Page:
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    • ezb230 says:

      But if we consider that to be a cut and not a slider then I see where you’re getting that 94% fb from. He has thrown a couple of true 80 mph sliders this year but they weren’t so hot. It seems that he’s ditched the slider for the cutter, but I think the cutter is something different than the fastball.

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  3. Thomas Au says:

    Matsuzaka earlier had it to be much more than a closer. Except that he no longer had what it takes to be a starter after 2011 or so. Perhaps because his endurance flagged, over the course of several innings.

    But he still retained his repertoire, and that should stand him in good stead over one-inning “sprints” as a closer.

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  4. Tom Cranker says:

    Some of those pitches counted have to be variations on a fastball, right? For examples, does Mariano count as a 2 or 3 pitch pitcher since he would sometimes throw a straight fastball or sometimes a 2 seamer?

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    • Peter 2 says:

      If Mariano threw a straight fastball it was an accident, no? He threw a cutter and a two-seamer, but I don’t suppose he gets credit for a third pitch for the occasional flat cutter or flat two-seamer.

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  5. Bil Bo Baggins says:

    Paul where did you get the data for #of pitches for each pitcher (dont want to look at each individual one on Brooks)…

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  6. Radivel says:

    Can someone please remind loyal readers what a gyroball is? From the name, I picture it going in a circle like a screw, the sort of thing that you get from a cartoon.

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    • Tom Cranker says:

      It doesn’t really seem to exist. It’s a pitch that is supposed to have a bullet spin, and it was rumored that Dice-K threw it before he came over. Never seen it, though, so I’ll say it doesn’t exist until someone actually throws it.

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      • Corey says:

        The New York Times did an extended piece on Matsuzaka’s “gryoball” in 2007 when he came over and did a thorough analysis of the physics of the pitch given what Matsuzaka said about how he threw it, and they concluded that it is a pitch that does absolutely nothing at all, going perfectly straight. If that’s the case I don’t know how you would distinguish it from either a flat fastball or a flat changeup (depending on how hard he throws it). I would argue it probably exists but is a crappy pitch.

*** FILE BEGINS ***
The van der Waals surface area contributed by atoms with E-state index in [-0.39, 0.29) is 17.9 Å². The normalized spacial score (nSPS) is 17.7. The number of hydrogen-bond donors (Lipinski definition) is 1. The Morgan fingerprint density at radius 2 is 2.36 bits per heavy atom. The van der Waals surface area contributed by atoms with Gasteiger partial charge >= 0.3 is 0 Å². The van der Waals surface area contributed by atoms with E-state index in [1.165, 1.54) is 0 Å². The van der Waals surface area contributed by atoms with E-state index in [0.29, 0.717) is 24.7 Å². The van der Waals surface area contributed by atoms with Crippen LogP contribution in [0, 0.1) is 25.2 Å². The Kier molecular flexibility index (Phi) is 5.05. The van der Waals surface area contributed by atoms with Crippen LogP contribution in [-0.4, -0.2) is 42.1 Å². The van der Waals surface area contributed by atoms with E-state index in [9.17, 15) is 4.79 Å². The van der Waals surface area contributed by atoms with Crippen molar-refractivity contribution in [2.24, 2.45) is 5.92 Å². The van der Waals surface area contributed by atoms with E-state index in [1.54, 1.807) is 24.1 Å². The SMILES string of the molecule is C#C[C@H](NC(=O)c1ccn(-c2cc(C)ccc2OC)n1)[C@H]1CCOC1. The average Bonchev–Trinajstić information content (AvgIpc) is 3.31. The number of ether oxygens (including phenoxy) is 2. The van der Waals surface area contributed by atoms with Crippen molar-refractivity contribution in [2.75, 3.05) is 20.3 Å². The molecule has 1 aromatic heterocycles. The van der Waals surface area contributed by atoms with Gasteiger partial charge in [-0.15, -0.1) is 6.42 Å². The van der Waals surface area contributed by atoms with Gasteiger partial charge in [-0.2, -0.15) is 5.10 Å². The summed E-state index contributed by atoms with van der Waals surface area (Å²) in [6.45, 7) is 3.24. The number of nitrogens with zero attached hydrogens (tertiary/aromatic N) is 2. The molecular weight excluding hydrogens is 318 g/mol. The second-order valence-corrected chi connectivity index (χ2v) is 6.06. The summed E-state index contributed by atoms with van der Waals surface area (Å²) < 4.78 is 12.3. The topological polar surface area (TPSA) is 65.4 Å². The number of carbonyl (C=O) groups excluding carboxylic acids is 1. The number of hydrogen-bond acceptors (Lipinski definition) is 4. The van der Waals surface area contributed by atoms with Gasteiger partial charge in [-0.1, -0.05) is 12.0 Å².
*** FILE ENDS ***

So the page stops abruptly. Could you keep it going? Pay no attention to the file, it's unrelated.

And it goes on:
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  7. Pato San says:

    His career is too strange to live, but too rare to die.

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  8. Johnston says:

    Once again, the New York Mets have done something to assure their own failure. They are amazing, all right.

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    • teufelshuffle says:

      Look, as a Mets fan I am more than aware that the franchise has done some stupid things. Yet, mocking the team while they are currently in the lead for the NL wildcard, for putting a pitcher in the bullpen who currently has a 1.21 FIP, seems a little stupid to me.

      There will be plenty of time to LOLMets later in the season if they fall on their face. Assuming any move they make is a bad one is lazy. Doing so while that move is currently working well is stupid.

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    • John C says:

      You’d be amazed at the number of former Japanese ace starters who have gone on to be highly successful relievers, both here and in Japan. Over there, it’s almost a given that when a top starter gets to be a certain age, he moves to the bullpen and becomes a successful relief ace.

      He wouldn’t be alone in the majors, either. Koji Uehara is a former two-time Sawamura Award winner who is now a dominating closer.

      There’s plenty of precedent that says the Mets might just be making a good move here.